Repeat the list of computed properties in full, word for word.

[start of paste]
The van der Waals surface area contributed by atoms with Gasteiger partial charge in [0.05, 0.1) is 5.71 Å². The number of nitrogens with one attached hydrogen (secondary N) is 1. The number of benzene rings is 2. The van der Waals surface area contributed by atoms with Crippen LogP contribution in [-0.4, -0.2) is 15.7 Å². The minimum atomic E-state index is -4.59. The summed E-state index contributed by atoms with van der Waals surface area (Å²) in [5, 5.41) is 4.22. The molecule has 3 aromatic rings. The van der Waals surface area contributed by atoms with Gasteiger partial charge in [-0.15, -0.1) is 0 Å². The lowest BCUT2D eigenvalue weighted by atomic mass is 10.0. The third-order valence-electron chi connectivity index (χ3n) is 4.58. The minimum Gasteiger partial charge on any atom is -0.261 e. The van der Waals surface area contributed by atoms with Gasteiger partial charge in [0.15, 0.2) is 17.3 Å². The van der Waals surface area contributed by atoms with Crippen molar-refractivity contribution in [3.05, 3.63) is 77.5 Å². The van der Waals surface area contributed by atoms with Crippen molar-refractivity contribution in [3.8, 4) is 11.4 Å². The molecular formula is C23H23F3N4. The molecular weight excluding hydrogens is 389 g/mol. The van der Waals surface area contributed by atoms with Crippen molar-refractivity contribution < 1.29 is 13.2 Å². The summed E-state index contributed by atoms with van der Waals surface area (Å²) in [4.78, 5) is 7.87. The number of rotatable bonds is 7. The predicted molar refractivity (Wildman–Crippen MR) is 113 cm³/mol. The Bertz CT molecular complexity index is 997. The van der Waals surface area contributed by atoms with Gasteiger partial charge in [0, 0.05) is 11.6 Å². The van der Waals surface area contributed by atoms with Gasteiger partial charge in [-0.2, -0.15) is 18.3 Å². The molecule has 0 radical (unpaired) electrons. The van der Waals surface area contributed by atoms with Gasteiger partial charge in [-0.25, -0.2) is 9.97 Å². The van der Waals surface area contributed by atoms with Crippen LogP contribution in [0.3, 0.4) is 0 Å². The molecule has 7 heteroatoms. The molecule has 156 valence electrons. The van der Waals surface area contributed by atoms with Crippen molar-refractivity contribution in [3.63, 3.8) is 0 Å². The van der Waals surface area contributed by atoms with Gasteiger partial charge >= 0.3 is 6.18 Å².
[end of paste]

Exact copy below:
The van der Waals surface area contributed by atoms with Gasteiger partial charge in [0.05, 0.1) is 5.71 Å². The number of nitrogens with one attached hydrogen (secondary N) is 1. The number of benzene rings is 2. The van der Waals surface area contributed by atoms with Crippen LogP contribution in [-0.4, -0.2) is 15.7 Å². The minimum atomic E-state index is -4.59. The summed E-state index contributed by atoms with van der Waals surface area (Å²) in [5, 5.41) is 4.22. The molecule has 3 aromatic rings. The van der Waals surface area contributed by atoms with Gasteiger partial charge in [-0.15, -0.1) is 0 Å². The lowest BCUT2D eigenvalue weighted by atomic mass is 10.0. The third-order valence-electron chi connectivity index (χ3n) is 4.58. The minimum Gasteiger partial charge on any atom is -0.261 e. The van der Waals surface area contributed by atoms with Gasteiger partial charge in [0.15, 0.2) is 17.3 Å². The van der Waals surface area contributed by atoms with Crippen molar-refractivity contribution in [3.05, 3.63) is 77.5 Å². The van der Waals surface area contributed by atoms with Crippen molar-refractivity contribution in [3.8, 4) is 11.4 Å². The molecular formula is C23H23F3N4. The molecular weight excluding hydrogens is 389 g/mol. The van der Waals surface area contributed by atoms with Crippen molar-refractivity contribution < 1.29 is 13.2 Å². The summed E-state index contributed by atoms with van der Waals surface area (Å²) in [4.78, 5) is 7.87. The number of rotatable bonds is 7. The predicted molar refractivity (Wildman–Crippen MR) is 113 cm³/mol. The Bertz CT molecular complexity index is 997. The van der Waals surface area contributed by atoms with Gasteiger partial charge in [0, 0.05) is 11.6 Å². The van der Waals surface area contributed by atoms with Gasteiger partial charge in [-0.2, -0.15) is 18.3 Å². The molecule has 0 radical (unpaired) electrons. The van der Waals surface area contributed by atoms with Gasteiger partial charge in [-0.25, -0.2) is 9.97 Å². The van der Waals surface area contributed by atoms with Crippen LogP contribution in [0.3, 0.4) is 0 Å². The molecule has 7 heteroatoms. The molecule has 156 valence electrons. The van der Waals surface area contributed by atoms with Crippen molar-refractivity contribution in [3.63, 3.8) is 0 Å². The van der Waals surface area contributed by atoms with Gasteiger partial charge >= 0.3 is 6.18 Å².